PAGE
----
With a silver and two bronzes, Ohno cruised into the record books in Vancouver as the United States' most decorated Winter Olympian with eight career medals, trumping Bonnie Blair's former record of six. Eight turned out to be enough for the short track star, who did not compete after Vancouver and officially retired in 2013.
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Hermann Maier Spills and Thrills (1998)
Austria's Herminator took a massive spill during the downhill competition, flying 30 feet off-course before crashing into two fences. Three days later, he remarkably won the Super-G. Three days after that, he claimed gold in the giant slalom.
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Bonnie Blair's Big Haul (1994)
The speed-skating dynamo snared five gold medals and one bronze during her career to become the most decorated Winter Olympian in U.S. history until Apolo Anton Ohno dethroned her in 2010 and the first American woman to win five gold medals at the Winter Games. In 1994, at her fourth and final Olympics, Blair became the first speed skater to three-peat in an event when she defended her 500-meter crown.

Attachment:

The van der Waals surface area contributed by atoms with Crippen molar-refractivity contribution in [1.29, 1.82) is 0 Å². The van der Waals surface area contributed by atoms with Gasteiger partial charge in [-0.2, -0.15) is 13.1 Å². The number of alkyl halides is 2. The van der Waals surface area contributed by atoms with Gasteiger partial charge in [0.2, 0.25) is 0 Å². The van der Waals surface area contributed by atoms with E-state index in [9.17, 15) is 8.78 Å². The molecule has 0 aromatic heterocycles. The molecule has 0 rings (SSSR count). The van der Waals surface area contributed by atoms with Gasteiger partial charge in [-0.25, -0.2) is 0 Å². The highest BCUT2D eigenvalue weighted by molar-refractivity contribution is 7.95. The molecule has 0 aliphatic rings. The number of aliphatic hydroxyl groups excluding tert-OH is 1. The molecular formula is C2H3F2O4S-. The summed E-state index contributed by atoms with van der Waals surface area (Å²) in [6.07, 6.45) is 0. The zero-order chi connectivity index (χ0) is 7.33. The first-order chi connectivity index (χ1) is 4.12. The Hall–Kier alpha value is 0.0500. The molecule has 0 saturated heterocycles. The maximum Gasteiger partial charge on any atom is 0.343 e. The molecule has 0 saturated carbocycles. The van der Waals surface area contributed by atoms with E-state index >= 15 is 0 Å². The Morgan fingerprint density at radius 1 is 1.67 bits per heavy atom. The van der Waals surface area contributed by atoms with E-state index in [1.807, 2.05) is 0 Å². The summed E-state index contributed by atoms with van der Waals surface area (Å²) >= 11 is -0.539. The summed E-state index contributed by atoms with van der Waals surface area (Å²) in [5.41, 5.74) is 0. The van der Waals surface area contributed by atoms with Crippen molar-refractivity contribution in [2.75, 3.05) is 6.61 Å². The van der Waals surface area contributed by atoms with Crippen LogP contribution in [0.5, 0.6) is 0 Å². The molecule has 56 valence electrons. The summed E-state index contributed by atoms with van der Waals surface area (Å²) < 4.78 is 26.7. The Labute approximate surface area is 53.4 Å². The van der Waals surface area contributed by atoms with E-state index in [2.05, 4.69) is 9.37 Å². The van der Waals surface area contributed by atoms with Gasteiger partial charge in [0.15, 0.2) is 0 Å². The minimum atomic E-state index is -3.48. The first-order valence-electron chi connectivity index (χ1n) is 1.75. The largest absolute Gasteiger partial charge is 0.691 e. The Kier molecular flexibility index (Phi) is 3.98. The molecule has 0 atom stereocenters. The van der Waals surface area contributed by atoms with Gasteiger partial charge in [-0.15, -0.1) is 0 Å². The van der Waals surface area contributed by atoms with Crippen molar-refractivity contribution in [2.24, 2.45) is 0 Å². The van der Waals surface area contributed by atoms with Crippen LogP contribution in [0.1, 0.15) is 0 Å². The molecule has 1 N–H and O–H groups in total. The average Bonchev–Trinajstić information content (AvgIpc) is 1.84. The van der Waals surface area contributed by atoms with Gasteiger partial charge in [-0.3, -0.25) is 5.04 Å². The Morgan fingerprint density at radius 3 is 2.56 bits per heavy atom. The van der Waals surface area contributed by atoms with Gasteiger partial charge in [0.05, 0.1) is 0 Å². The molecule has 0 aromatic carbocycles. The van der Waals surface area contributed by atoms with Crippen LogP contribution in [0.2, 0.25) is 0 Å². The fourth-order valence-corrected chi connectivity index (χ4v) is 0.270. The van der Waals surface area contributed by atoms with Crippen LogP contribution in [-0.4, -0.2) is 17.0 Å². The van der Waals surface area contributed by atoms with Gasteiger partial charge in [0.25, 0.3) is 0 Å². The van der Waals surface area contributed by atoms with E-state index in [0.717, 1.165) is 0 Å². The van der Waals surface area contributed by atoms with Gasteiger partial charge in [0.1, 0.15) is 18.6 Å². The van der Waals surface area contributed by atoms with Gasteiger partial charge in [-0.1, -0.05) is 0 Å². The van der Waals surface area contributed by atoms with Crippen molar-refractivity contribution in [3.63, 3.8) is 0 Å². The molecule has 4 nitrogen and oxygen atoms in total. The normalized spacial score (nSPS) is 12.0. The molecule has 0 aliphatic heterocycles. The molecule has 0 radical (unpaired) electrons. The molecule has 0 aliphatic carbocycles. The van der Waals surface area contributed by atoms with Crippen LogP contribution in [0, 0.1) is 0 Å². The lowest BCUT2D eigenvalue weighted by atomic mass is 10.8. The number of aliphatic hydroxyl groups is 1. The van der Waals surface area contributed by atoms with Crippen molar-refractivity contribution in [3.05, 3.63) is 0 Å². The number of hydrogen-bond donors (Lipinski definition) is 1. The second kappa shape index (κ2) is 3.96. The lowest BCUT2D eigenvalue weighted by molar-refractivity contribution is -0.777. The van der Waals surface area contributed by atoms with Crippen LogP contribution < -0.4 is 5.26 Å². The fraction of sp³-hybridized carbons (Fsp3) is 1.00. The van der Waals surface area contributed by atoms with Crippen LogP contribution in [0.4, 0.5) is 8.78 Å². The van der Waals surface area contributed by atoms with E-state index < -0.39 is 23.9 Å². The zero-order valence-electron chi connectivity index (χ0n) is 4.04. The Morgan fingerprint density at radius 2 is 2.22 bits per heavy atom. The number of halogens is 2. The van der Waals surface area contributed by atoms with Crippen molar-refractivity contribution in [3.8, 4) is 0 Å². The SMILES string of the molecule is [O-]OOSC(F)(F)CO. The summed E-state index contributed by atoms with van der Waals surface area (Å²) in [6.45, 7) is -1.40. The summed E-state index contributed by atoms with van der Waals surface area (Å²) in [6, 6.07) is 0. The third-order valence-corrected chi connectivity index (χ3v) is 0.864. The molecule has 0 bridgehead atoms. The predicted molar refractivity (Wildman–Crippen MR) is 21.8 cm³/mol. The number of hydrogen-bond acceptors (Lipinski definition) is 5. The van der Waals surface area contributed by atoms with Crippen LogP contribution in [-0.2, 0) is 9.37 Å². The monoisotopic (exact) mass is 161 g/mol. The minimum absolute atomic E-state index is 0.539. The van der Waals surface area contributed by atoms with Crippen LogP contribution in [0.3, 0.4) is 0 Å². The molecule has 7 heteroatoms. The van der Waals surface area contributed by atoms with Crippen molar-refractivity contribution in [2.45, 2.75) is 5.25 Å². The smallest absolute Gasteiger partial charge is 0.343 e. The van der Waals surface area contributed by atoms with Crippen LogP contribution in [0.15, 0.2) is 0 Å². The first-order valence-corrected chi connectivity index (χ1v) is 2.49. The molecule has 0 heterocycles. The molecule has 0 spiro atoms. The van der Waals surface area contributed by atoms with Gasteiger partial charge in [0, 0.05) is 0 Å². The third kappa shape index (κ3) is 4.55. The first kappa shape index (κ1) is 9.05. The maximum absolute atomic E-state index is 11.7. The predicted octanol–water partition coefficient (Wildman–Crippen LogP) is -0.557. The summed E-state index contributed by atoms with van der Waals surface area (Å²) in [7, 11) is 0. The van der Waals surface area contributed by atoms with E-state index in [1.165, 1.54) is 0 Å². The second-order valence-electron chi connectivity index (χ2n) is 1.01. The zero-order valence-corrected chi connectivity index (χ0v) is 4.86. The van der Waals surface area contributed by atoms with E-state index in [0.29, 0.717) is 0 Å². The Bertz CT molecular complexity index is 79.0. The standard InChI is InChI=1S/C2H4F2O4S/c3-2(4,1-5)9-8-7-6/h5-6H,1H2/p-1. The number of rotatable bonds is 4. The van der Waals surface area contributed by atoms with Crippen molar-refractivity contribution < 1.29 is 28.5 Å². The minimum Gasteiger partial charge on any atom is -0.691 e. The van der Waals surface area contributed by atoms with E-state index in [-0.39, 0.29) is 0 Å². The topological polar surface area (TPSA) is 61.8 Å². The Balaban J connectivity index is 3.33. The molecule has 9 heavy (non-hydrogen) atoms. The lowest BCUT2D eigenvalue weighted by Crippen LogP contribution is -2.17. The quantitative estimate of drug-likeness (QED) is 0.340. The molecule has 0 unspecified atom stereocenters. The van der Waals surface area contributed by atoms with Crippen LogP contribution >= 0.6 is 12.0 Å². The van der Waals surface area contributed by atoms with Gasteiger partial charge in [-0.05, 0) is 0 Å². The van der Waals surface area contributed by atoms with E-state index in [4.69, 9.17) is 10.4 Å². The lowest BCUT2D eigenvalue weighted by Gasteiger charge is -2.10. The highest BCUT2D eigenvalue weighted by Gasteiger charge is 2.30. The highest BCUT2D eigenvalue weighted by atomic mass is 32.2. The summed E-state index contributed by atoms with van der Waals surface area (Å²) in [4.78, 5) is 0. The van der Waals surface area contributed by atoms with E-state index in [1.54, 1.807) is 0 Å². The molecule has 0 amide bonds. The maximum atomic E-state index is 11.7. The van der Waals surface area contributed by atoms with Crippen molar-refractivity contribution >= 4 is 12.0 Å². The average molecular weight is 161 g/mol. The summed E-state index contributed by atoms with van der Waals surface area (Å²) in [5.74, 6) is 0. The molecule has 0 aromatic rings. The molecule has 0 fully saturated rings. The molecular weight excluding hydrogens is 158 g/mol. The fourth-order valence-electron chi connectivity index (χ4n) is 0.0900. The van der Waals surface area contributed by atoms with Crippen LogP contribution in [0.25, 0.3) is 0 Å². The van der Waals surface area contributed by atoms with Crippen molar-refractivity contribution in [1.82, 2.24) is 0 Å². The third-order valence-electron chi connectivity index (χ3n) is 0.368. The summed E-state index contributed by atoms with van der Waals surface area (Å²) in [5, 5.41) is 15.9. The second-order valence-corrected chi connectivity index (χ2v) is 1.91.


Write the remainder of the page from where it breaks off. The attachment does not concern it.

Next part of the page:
10 of 18 Doug Pensinger/Getty Images
After delivering a flawless program, Canadians Jamie Sale and David Pelletier seemed destined for pairs figure skating gold — until the scores placed them in second behind Russians Yelena Berezhnaya and Anton Sikharulidze, who botched their double axel. A French judge, Marie-Reine Le Gougne, claimed she was pressured by the French skating federation to vote for the Russians in exchange for their votes for the French in the ice dancing event. She later retracted the claim, but the scandal set in motion the implementation of a new scoring system (goodbye, 6.0s!). Sale and Pelletier later received golds.